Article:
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Taking Lent to Repent

02/20/2015 10:25 am ET | Updated Apr 22, 2015

I spent Wednesday at the World Bank, where President Jim Kim was seeking an alliance with international faith leaders. He told us, "I need your help" to meet the Bank's bold goal of ending extreme poverty by 2030. Kim longs to see "the prophetic voice linked to the evidence of what has and hasn't worked to end poverty."

The Bank's strengths are evidence, plans, and evaluation, while the faith communities' strengths are inspiration, hope, and the prophetic voice for justice.

Even though it was an interfaith gathering, the fact that this meeting took place on Ash Wednesday made us even more reflective about ourselves and the need for confession and humility as we approach such an enormous goal -- ending the extreme poverty of those billion people who live on less than $1.25 per day. Let's be honest: If we had been really living by our faith, there would not be as much extreme poverty in the world. Outrage at the scandal of poverty is indeed called for, but along with it must come some humility about our own shortcomings and sins.

Ash Wednesday begins Lent, a 40-day season in the church's life leading up to the death and resurrection of Christ on Easter. It is traditionally meant to be a time of reflection, reevaluation, and renewal in our lives, both for the community of faith and in our relationship to the world. But the "R" word that is most characteristic of Lent is "repentance." And repentance, biblically speaking, is not about the fire and brimstone television preachers but rather about the gospel call to turn around and go in a whole new direction.

Already in these first few days of Lent, I am reminded of how difficult confession, humility, and repentance are in our culture. Humility is something Americans are not particularly good at. Neither are we strong in the areas of self-examination, deep reflection, and repenting for things we have done wrong and then no longer doing them.

We tend to believe if people are poor, there really must be something more wrong with them than with those of us who are not. Many white people suspect that if black young men are having trouble with police, it must be because of the things that they are doing more than any problems with the systems we perpetuate.

Our family was just away for a week in the Dominican Republic on a baseball service and mission trip, where our boys' baseball teams do "spring training" with Dominican players and coaches. Spending a week in Consuelo with the Dominican players and the adults in their lives, and meeting the Grey Sisters of the Immaculate Conception who helped host us, provided a glimpse into their lives and a kind of poverty that most American young people have never seen.

We played on their rural "fields of dreams" cut out of sugar cane instead of corn, to wonderfully energetic community stadiums in what is truly a baseball culture. In one game, our high school team got to play the Detroit Tigers Dominican Academy teenage players. It was great baseball -- but also a "life-changing experience," as was told to me by many of our players and their coaches. In addition to the baseball skills, reflection, listening, learning, and asking big questions about how our lives affect others were the lessons of the week.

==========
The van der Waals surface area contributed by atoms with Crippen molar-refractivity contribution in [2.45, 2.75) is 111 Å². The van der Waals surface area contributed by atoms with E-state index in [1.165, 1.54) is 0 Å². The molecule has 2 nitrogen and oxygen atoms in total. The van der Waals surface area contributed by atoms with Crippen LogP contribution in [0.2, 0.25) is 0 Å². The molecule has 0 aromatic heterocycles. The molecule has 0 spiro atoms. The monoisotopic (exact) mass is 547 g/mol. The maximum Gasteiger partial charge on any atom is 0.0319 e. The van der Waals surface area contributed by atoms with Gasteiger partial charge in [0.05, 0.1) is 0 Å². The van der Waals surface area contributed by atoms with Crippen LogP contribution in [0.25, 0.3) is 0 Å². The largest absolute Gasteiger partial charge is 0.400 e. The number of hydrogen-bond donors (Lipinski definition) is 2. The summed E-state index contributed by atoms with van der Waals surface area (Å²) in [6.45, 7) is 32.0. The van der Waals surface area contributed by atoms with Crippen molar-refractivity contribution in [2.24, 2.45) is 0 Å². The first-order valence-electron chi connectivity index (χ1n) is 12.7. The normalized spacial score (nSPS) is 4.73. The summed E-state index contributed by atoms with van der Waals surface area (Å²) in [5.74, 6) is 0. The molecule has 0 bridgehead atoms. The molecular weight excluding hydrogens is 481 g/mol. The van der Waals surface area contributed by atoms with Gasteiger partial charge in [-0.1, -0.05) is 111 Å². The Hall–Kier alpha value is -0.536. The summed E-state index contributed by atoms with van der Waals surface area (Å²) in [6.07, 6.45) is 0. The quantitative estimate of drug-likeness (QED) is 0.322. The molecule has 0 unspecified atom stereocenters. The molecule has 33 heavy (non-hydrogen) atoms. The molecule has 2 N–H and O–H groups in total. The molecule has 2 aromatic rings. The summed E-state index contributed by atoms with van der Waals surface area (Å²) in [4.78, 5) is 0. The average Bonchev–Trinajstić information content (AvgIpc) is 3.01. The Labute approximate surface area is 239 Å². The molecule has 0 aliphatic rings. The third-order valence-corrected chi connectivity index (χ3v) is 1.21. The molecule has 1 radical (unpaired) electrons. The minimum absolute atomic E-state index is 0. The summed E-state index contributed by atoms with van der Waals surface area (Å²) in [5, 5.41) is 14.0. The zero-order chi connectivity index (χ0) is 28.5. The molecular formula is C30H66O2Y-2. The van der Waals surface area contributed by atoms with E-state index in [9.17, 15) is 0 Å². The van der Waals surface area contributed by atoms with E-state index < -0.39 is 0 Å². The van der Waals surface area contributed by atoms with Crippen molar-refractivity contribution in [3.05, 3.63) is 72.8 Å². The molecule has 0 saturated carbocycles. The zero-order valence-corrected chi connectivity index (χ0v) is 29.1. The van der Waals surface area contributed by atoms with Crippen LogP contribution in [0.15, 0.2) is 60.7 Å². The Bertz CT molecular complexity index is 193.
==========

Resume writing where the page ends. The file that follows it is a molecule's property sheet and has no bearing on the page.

I came back to an America in fearful reaction to ISIS, with horrific beheadings of Egyptian Christians in Libya, attacks in Europe, a White House Summit seeking the best response to terror, and pundits like Bill O'Reilly saying, "The holy war is here."

Of course, a "holy war" with Americans and the West is exactly what ISIS wants -- it's what will gain them endless recruits. What's increasingly clear is there is no military solution to an ideological threat like ISIS. We can't bomb our way out of this, and just doing what we have done for 14 years is what got us here -- doing more of it will only make things worse.

The answers as to what to do are complicated and not easy to figure out, especially when so much of what America has done, like our wars in Iraq and Afghanistan, have not only failed but indeed helped to create the current crisis. Especially during this season, Christians are called to begin with humility. The word comes to mind yet again -- repent. Turn around from what you have been doing.

Extremism that uses and perverts Islam will most effectively be defeated from within Islam and not destroyed from without. Ultimately, the conflicts in the region will only be resolved by the countries themselves. But the international faith community has a responsibility to assist our Muslim brothers and sisters in overcoming the extremist fundamentalism that plagues the region and distorts their faith.

The best theological and spiritual guide for what we must learn how to do is expressed by the Apostle Paul: "Do not be overcome by evil, but overcome evil with good."

That's not just good spiritual advice. It's also what works best.

Even though we were home by Ash Wednesday, my Lenten journey began in the Dominican Republic in the lessons those young men taught me. How do the choices I make affect those around me? How can I, both individually and collectively with those around me, make those effects positive ones? We as Americans and others in the West have long overlooked the ways our actions affect the world around us -- both in positive and negative ways.

Lent must be a time to reflect and repent -- in our own lives, in our churches, and in our nation. It's time to turn around.

Jim Wallis is president of Sojourners. His book, The (Un)Common Good: How the Gospel Brings Hope to a World Divided, the updated and revised paperback version of On God's Side, is available now.